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Preparing for Inpatient Rehab

Going to inpatient rehab is a big step for people recovering from addiction. Therapists and counselors will teach you the skills that you need to maintain recovery, but you can take steps before entering rehab to increase your chances of long-term success.
Some tips on how to prepare for inpatient rehab include:
  • Accept that what happens in rehab is challenging but necessary.
  • Learn about your treatment facility and make sure it’s the right one for you.
  • Bring comfort items.
  • Mentally prepare for withdrawal symptoms.
  • Be open to talking about your emotions and experiences.
  • Think about long-term goals.
The most important components of recovery from addiction are faith and commitment. You have to believe that you can recover, and you must be willing to work hard during substance abuse treatment to reach your goals. Inpatient Rehab Fact from Dr. Kevin Wandler

How to Choose an Inpatient Rehab Center

Many inpatient facilities specialize in specific types of addiction. Some are unequipped to treat co-occurring mental health disorders. Many facilities provide inpatient treatment for 30 days. Others offer treatment plans that last multiple months, according to the Substance Abuse and Mental Health Services Administration. It’s important for people seeking treatment to make sure that they choose a facility that provides the type of treatment that they need.
Factors to consider when choosing an inpatient rehab facility include:
  • Types of addictions the facility treats
  • Types of therapy that are available
  • Length of treatment that’s available
  • Treatment services for co-occurring disorders such as depression
  • Aftercare and sober living options
  • Peer support philosophy
  • Licensing and accreditation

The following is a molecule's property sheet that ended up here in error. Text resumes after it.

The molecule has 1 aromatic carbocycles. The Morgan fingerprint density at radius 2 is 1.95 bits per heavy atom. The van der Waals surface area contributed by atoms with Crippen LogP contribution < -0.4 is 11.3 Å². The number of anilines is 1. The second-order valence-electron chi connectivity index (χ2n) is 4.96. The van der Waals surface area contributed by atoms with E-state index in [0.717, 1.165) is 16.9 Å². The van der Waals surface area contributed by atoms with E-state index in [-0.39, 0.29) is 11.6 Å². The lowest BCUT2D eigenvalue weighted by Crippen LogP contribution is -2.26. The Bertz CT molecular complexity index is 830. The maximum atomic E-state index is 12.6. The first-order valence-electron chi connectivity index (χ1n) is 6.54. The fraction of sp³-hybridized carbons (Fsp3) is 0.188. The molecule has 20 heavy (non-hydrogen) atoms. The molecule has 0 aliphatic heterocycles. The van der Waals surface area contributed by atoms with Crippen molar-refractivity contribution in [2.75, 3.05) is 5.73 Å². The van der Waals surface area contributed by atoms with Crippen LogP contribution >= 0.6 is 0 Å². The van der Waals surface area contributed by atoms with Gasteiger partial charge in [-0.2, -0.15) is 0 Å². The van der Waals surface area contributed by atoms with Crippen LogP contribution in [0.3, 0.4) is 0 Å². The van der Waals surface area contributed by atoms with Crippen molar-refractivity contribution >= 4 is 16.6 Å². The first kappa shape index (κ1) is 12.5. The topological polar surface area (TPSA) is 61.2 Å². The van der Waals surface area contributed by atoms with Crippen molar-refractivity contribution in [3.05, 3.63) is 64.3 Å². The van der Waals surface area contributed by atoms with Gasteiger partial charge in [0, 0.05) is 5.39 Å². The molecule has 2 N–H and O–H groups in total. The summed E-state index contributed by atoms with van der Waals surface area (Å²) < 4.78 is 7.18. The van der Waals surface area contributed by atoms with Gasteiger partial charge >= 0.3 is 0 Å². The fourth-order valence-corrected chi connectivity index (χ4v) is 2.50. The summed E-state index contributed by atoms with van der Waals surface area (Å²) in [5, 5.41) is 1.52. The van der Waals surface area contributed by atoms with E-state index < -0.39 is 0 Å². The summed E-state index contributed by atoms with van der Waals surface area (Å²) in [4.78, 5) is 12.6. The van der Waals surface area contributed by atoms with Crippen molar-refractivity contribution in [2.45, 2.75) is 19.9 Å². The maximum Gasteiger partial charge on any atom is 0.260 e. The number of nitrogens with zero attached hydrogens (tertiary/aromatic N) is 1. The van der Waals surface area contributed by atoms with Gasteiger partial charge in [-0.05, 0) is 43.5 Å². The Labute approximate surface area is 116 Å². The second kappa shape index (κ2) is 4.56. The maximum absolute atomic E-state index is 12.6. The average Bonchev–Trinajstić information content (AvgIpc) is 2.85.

• Payment options and insurance coverage
  • Location
For many people, the cost of drug rehab, the facility’s location and insurance coverage are the most important factors. Many people can’t afford to pay for treatment without help from insurance. Some people want to travel to a new location to begin their recovery, and others want to be close to home. If you have struggled to stop using drugs or alcohol on your own, inpatient rehab can help you. You’ll receive medical support in a safe environment and learn the skills that you need to live a happy and fulfilling life in recovery. Medical Disclaimer: aims to improve the quality of life for people struggling with a substance use or mental health disorder with fact-based content about the nature of behavioral health conditions, treatment options and their related outcomes. We publish material that is researched, cited, edited and reviewed by licensed medical professionals. The information we provide is not intended to be a substitute for professional medical advice, diagnosis or treatment. It should not be used in place of the advice of your physician or other qualified healthcare provider.
Chris Elkins, MA
Senior Content Writer,
Chris Elkins worked as a journalist for three years and was published by multiple newspapers and online publications. Since 2015, he’s written about health-related topics, interviewed addiction experts and authored stories of recovery. Chris has a master’s degree in strategic communication and a graduate certificate in health communication.